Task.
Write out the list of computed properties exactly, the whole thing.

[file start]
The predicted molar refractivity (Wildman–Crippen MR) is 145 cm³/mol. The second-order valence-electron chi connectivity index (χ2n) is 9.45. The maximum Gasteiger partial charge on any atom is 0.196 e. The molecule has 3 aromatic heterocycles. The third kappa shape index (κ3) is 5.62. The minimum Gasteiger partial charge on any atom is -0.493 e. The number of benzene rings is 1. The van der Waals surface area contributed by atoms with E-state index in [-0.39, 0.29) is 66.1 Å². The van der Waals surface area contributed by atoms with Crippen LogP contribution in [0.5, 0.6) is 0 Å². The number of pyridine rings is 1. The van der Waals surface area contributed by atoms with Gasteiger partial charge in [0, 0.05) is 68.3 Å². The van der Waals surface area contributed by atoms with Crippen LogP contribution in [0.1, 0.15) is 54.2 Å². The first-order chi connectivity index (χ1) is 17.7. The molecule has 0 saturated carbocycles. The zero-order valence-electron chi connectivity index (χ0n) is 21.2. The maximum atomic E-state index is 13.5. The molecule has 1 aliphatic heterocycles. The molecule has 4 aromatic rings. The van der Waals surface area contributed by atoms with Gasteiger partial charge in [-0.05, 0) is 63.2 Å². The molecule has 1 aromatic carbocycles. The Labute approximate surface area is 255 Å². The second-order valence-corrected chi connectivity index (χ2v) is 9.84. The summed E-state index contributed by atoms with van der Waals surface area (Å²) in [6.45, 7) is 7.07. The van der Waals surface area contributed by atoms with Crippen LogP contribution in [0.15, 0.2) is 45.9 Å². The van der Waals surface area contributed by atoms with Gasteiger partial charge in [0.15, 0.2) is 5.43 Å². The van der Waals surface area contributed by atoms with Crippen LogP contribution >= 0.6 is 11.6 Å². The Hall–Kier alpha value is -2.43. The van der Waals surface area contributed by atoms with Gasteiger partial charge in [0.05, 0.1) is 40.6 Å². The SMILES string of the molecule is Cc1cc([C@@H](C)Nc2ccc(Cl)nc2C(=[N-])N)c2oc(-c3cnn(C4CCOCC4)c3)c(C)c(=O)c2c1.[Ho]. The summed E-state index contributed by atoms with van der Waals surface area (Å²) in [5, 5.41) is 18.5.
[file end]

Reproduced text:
The predicted molar refractivity (Wildman–Crippen MR) is 145 cm³/mol. The second-order valence-electron chi connectivity index (χ2n) is 9.45. The maximum Gasteiger partial charge on any atom is 0.196 e. The molecule has 3 aromatic heterocycles. The third kappa shape index (κ3) is 5.62. The minimum Gasteiger partial charge on any atom is -0.493 e. The number of benzene rings is 1. The van der Waals surface area contributed by atoms with E-state index in [-0.39, 0.29) is 66.1 Å². The van der Waals surface area contributed by atoms with Crippen LogP contribution in [0.5, 0.6) is 0 Å². The number of pyridine rings is 1. The van der Waals surface area contributed by atoms with Gasteiger partial charge in [0, 0.05) is 68.3 Å². The van der Waals surface area contributed by atoms with Crippen LogP contribution in [0.1, 0.15) is 54.2 Å². The first-order chi connectivity index (χ1) is 17.7. The molecule has 0 saturated carbocycles. The zero-order valence-electron chi connectivity index (χ0n) is 21.2. The maximum atomic E-state index is 13.5. The molecule has 1 aliphatic heterocycles. The molecule has 4 aromatic rings. The van der Waals surface area contributed by atoms with Gasteiger partial charge in [-0.05, 0) is 63.2 Å². The molecule has 1 aromatic carbocycles. The Labute approximate surface area is 255 Å². The second-order valence-corrected chi connectivity index (χ2v) is 9.84. The summed E-state index contributed by atoms with van der Waals surface area (Å²) in [6.45, 7) is 7.07. The van der Waals surface area contributed by atoms with Crippen LogP contribution in [0.15, 0.2) is 45.9 Å². The van der Waals surface area contributed by atoms with Gasteiger partial charge in [0.15, 0.2) is 5.43 Å². The van der Waals surface area contributed by atoms with Crippen LogP contribution >= 0.6 is 11.6 Å². The Hall–Kier alpha value is -2.43. The van der Waals surface area contributed by atoms with Gasteiger partial charge in [0.05, 0.1) is 40.6 Å². The SMILES string of the molecule is Cc1cc([C@@H](C)Nc2ccc(Cl)nc2C(=[N-])N)c2oc(-c3cnn(C4CCOCC4)c3)c(C)c(=O)c2c1.[Ho]. The summed E-state index contributed by atoms with van der Waals surface area (Å²) in [5, 5.41) is 18.5.